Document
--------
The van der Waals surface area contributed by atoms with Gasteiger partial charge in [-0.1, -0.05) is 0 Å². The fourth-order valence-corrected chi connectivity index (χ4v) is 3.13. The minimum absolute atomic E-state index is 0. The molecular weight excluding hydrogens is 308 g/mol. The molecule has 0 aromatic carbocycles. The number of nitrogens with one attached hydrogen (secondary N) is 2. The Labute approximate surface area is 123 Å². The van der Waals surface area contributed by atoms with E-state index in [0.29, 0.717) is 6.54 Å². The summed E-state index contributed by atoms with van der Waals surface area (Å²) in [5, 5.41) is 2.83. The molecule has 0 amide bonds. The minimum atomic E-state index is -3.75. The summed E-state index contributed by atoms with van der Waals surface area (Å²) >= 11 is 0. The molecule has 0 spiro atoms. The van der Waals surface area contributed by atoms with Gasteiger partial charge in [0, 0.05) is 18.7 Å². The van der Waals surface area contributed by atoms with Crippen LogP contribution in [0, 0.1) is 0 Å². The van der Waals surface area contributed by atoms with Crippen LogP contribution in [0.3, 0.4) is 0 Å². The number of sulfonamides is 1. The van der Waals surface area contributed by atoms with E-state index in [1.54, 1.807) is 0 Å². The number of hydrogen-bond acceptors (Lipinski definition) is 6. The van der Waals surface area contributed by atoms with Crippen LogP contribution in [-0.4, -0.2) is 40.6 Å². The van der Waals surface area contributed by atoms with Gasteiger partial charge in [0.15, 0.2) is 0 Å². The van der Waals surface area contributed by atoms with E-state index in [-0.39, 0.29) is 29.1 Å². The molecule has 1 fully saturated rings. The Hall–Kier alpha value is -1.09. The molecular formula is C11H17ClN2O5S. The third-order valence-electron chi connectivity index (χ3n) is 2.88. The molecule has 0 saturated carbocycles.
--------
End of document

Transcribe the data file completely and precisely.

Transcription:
The van der Waals surface area contributed by atoms with Gasteiger partial charge in [-0.1, -0.05) is 0 Å². The fourth-order valence-corrected chi connectivity index (χ4v) is 3.13. The minimum absolute atomic E-state index is 0. The molecular weight excluding hydrogens is 308 g/mol. The molecule has 0 aromatic carbocycles. The number of nitrogens with one attached hydrogen (secondary N) is 2. The Labute approximate surface area is 123 Å². The van der Waals surface area contributed by atoms with E-state index in [0.29, 0.717) is 6.54 Å². The summed E-state index contributed by atoms with van der Waals surface area (Å²) in [5, 5.41) is 2.83. The molecule has 0 amide bonds. The minimum atomic E-state index is -3.75. The summed E-state index contributed by atoms with van der Waals surface area (Å²) >= 11 is 0. The molecule has 0 spiro atoms. The van der Waals surface area contributed by atoms with Gasteiger partial charge in [0, 0.05) is 18.7 Å². The van der Waals surface area contributed by atoms with Crippen LogP contribution in [0, 0.1) is 0 Å². The van der Waals surface area contributed by atoms with Crippen LogP contribution in [0.3, 0.4) is 0 Å². The number of sulfonamides is 1. The van der Waals surface area contributed by atoms with E-state index in [1.54, 1.807) is 0 Å². The number of hydrogen-bond acceptors (Lipinski definition) is 6. The van der Waals surface area contributed by atoms with Crippen LogP contribution in [-0.4, -0.2) is 40.6 Å². The van der Waals surface area contributed by atoms with Gasteiger partial charge in [0.15, 0.2) is 0 Å². The van der Waals surface area contributed by atoms with E-state index in [-0.39, 0.29) is 29.1 Å². The molecule has 1 fully saturated rings. The Hall–Kier alpha value is -1.09. The molecular formula is C11H17ClN2O5S. The third-order valence-electron chi connectivity index (χ3n) is 2.88. The molecule has 0 saturated carbocycles.